Space Invaders at Auction: Bonhams & Butterfields has one of the world’s largest meteorites ever at auction

On Sunday and Monday, Dec. 7-8 in Los Angeles, incredibly rare pieces of Mars and the "Campo" meteorite, the largest meteorite in the world ever to come to public auction, will be offered by Bonhams & Butterfields in its first-ever two-day sale devoted exclusively to Natural History. The highly sculptural 1,220-pound section of a "space invader" could sell for as much as $55,000 while a 90-gram specimen from Mars could bring as much as $80,000. 

Thousands of years ago a large mass exploded as it coursed through Earth’s atmosphere and scattered over hundreds of square miles.  The "Campo" specimen was recovered from Argentina and displays a subdued patina and desirable remaglypts (referred to as ‘thumb prints’) formed as the mass plummeted toward Earth.  This rare and highly sought after over-sized specimen would form the cornerstone of any serious meteorite collection, offered with its decorative stand. 

According to Thomas Lindgren, Co-Director of Natural History, "Meteorites are among the rarest materials in existence on our planet – of interest to both private collectors and institutions.  Bonhams & Butterfields is pleased to offer the Campo meteorite this December."

Collector interest should be strong for visitors from the red planet.  A complete Martian meteorite discovered in the Saharan Desert as recently as 2007 weighs more than 2.7-grams.  The Martian shergotite retains 75% of its fusion crust, resulting from an explosion high in Earth’s atmosphere — it could sell for $5,000 to $7,000.  More rare than diamonds or gold, specimens from the planet Mars are among the most exotic on Earth.  A complete slice of an important specimen, one of only two identified as Martian and discovered in North America, could bring as much as $12,000.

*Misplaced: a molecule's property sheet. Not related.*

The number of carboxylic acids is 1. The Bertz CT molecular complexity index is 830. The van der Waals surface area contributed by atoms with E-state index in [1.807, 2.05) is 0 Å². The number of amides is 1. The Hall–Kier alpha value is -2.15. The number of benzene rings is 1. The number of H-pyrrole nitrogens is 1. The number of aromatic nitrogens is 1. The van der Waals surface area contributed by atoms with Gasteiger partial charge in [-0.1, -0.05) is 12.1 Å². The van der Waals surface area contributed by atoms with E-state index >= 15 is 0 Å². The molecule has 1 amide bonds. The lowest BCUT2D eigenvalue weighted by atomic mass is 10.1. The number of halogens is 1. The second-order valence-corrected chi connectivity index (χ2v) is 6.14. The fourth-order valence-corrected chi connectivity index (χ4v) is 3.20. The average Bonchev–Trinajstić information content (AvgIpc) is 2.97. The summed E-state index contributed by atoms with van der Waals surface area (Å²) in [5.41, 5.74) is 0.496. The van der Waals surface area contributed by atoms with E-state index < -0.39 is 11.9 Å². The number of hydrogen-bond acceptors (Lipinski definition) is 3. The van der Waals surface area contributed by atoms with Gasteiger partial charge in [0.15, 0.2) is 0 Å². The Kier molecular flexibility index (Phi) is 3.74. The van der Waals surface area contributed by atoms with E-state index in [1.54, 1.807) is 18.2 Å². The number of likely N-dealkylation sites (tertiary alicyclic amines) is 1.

The example has been exhibited at the Los Angeles County Museum and at the Griffith Observatory and comes to auction from the Macovich Collection of Meteorites, one of the most extensive private collections of extra terrestrial material in the world.  Also from the Macovich Collection is a museum-quality Mars specimen described as among the very finest complete Martian specimens known to exist.  Weighing 90.5-grams, the lot is estimated at $60,000-$80,000.

A plentiful selection of distinctive meteorites are in the Bonhams sale, including an "Esquel" specimen containing magnificent gems from outer space – extraterrestrial olivine crystals in an iron matrix which glow with other-worldly beauty when light passes through them (estimate $21,000-$28,000).  Another gorgeous representative of these pallasite category specimens is a slice of the incomparable "Fukang" meteorite discovered in China, estimated at $6,000 to $8,000 and weighing 333-grams.  Pallasites are extremely rare among meteorites, reportedly only 1% of all studied examples are of this type. 

In addition to these lots, 35-40 additional collectible meteorite specimens, as well as jewelry formed of meteorites will be offered during the winter sale.  Examples include the Canyon Diablo specimen which originates from the famous impact which produced the gigantic 600-foot deep crater near Flagstaff, Ariz. (estimate $32,000-$38,000); a Gibeon partial slab with shock alteration discovered in Namibia, Africa (estimate $3,000-$4,000); a Sikhote-Alin meteorite (estimate $11,000-$14,000); a stunning meteorite necklace (estimate $500-$650) and a meteorite necklace with gold beads (estimate $600-$800). 

Since its inception in 1998, the Natural History department has conducted a series of exciting auctions, establishing Bonhams & Butterfields as the collecting field’s international forerunner.  A wide range of categories are offered within Natural History sales including: unmounted faceted and cabochon gemstones, cat’s eye and other rare phenomenal gemstones, mineral specimens, amber – including examples of prehistoric insects trapped in the tree sap that became amber, pearls, seashells, meteorites – described as "out of this world debris," archeological artifacts, petrified wood polished to form tabletops, ammonites, plant and animal fossils and the ever-popular dinosauria.

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